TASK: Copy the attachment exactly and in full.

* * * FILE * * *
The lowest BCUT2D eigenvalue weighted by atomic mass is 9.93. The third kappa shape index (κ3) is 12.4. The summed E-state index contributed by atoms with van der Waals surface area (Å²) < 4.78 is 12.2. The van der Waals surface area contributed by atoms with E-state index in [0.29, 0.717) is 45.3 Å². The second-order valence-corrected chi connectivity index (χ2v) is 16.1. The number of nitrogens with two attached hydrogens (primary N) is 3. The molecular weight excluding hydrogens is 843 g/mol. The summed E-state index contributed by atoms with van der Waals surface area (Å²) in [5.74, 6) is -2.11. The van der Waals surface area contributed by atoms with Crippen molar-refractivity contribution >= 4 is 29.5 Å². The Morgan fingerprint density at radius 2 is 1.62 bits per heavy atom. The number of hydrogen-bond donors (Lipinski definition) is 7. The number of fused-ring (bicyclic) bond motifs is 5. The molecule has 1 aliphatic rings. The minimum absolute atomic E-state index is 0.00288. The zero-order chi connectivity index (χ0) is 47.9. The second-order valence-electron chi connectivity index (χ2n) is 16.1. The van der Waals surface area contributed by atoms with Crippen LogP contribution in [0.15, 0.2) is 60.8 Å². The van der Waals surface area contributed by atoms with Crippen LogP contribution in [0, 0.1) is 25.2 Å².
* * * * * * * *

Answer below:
The lowest BCUT2D eigenvalue weighted by atomic mass is 9.93. The third kappa shape index (κ3) is 12.4. The summed E-state index contributed by atoms with van der Waals surface area (Å²) < 4.78 is 12.2. The van der Waals surface area contributed by atoms with E-state index in [0.29, 0.717) is 45.3 Å². The second-order valence-corrected chi connectivity index (χ2v) is 16.1. The number of nitrogens with two attached hydrogens (primary N) is 3. The molecular weight excluding hydrogens is 843 g/mol. The summed E-state index contributed by atoms with van der Waals surface area (Å²) in [5.74, 6) is -2.11. The van der Waals surface area contributed by atoms with Crippen molar-refractivity contribution >= 4 is 29.5 Å². The Morgan fingerprint density at radius 2 is 1.62 bits per heavy atom. The number of hydrogen-bond donors (Lipinski definition) is 7. The number of fused-ring (bicyclic) bond motifs is 5. The molecule has 1 aliphatic rings. The minimum absolute atomic E-state index is 0.00288. The zero-order chi connectivity index (χ0) is 47.9. The second-order valence-electron chi connectivity index (χ2n) is 16.1. The van der Waals surface area contributed by atoms with Crippen LogP contribution in [0.15, 0.2) is 60.8 Å². The van der Waals surface area contributed by atoms with Crippen LogP contribution in [0, 0.1) is 25.2 Å².